As the sun begins to shine and the weather warms up, that means one thing: it’s barbecue season.
There’s nothing better than the charred, delicious flavor of food when cooked over the fire – but the unpredictability can be quite daunting.
If you’re looking to have the best BBQ season ever, here’s what the pros think you should do…
Chef Josh Katz knows a bit about cooking over the fire. The first restaurant he created was the Berber & Q Grill House.
Although he is neither vegetarian nor vegan, he wants people to build their barbecue confidence by grilling vegetables. “There’s this perception that a barbecue is for meat – people think it’s just for burgers, sausages, hot dogs and steaks,” he thinks. “Whereas in fact, there are so many vegetables that are enhanced by grilling and cooking with charcoal or wood. Whether it’s broccoli, leeks, spring onions or onions, I could go on.
Berber&Q: On Vegetables by Josh Katz (Kyle Books, £25)
Melissa Hemsley’s best barbecue hack is all about making your life easier. “When I was younger, I thought barbecue was about cooking food on the barbecue and eating it that day,” she says. “But if I take the trouble to light the barbecue, I always do extra loads, so I have food for the whole weekend.
“If I grill piles of extra zucchini and tomatoes, vegetable skewers and mushrooms, it can all form the basis of something delicious. Maybe I’ll grill some broccoli and extra corn on the cob. The next night I’ll make pasta – I’ll fry some garlic, I’ll throw in those grilled vegetables, I’ll add my spoonful of pasta water, I’ll throw in my pasta and I’ll add some grated cheese – that’s my dinner, with this delicious and delicious barbecued vegetables.
“I think what is important for a barbecue is not to make it a one-day event only.
Feeling Good by Melissa Hemsley (Ebury Press, £22)
“My wife is fed up with me, because I have four different types of barbecues at home! Said Atul Kochhar. “I love cooking everything on the BBQ – during lockdown we spent most of our days cooking outside.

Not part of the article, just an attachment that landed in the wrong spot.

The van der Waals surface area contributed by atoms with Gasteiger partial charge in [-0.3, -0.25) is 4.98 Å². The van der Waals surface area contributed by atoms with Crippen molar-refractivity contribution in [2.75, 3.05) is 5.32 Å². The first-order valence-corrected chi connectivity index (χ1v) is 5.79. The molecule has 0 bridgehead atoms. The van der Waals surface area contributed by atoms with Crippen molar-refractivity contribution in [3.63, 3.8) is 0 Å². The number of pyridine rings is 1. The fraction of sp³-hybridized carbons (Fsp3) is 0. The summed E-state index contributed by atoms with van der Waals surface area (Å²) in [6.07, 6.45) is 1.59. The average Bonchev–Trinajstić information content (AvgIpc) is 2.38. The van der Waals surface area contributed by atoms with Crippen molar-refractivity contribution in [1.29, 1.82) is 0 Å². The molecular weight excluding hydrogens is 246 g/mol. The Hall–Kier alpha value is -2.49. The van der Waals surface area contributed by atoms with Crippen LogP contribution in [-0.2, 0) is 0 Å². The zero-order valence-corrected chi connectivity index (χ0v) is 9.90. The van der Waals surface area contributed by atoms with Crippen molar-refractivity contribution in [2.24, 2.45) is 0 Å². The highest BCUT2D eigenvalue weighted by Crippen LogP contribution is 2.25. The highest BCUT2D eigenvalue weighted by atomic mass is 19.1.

“I especially like potatoes, zucchini, tomatoes, cauliflower… These things work incredibly well on the BBQ. You just have to remember that this is open heat and can burn the vegetable very quickly before you cook it. So you have to have the right temperature. Don’t marinate it [before cooking] – start by cooking it first, then prepare a marinade that you can press down slowly over time.
Kochhar recommends trying the potatoes on the barbecue. “I cut them into thick slices and brush them with a little oil, salt, pepper, then I start to cook them over low heat. Halfway through, I bring them to the highest heat, so until they’re nicely charred, then I bring them back to the low heat zone – and that’s when I brush the marinade on top – it cooks perfectly and takes about 10-15 minutes.
Curry Everyday by Atul Kochhar (Bloomsbury Absolute, £26)
If you’re looking for new recipes this summer, why not try Mexican on the BBQ?
“I’m making a lot of tlayuda at the moment, it’s a bit like pizza,” says Thomasina Miers. “They serve them in Oaxaca [Mexico] in the streets late at night. They are normally made with corn, but mine are made with organic flour. You make these flat wheat tortillas and barbecue them until they puff up. And then you can top them with all sorts of things – grilled zucchini, charred eggplant, habanero oils, herb oil, stewed lamb or mutton or goat. You could crush a chicken and shred it.
Meatless Mexican: Vibrant Vegetarian Recipes by Thomasina Miers (Hodder & Stoughton, £25)
“Number one: don’t give anyone food poisoning,” says Chris Baber with a laugh. His top tip for staying safe during barbecue season is to “invest in a meat thermometer, to make sure your produce is done.” To really make sure nothing is raw, he also says, “Start it in the oven – something like chicken – and finish it on the BBQ to give it the smoke.”
Baber adds, “It’s also about the sides – not just what you cook on the barbecue. Great sides can elevate anything you put on the barbecue.
Ultimately, Baber aims to keep things easy. “If you find quality meat, cook it on the barbecue in a simple and pleasant way – don’t complicate it too much, I think that’s the key.”
Easy by Chris Baber (Ebury Press, £16.99)
For Megan McKenna, seasoning is the key to a flavorful barbecue. “You can make sauces from scratch and marinate your meat first,” she says.
McKenna even insists on seasoning the sides properly. “I’m going to make salads – tomatoes and onions and balsamic vinegar – it’s all about dressings and sauces for me. I think it has to be completely full of flavor – not just a sausage roll.
Can you do this gluten free? by Megan McKenna (Hamlyn, £20)
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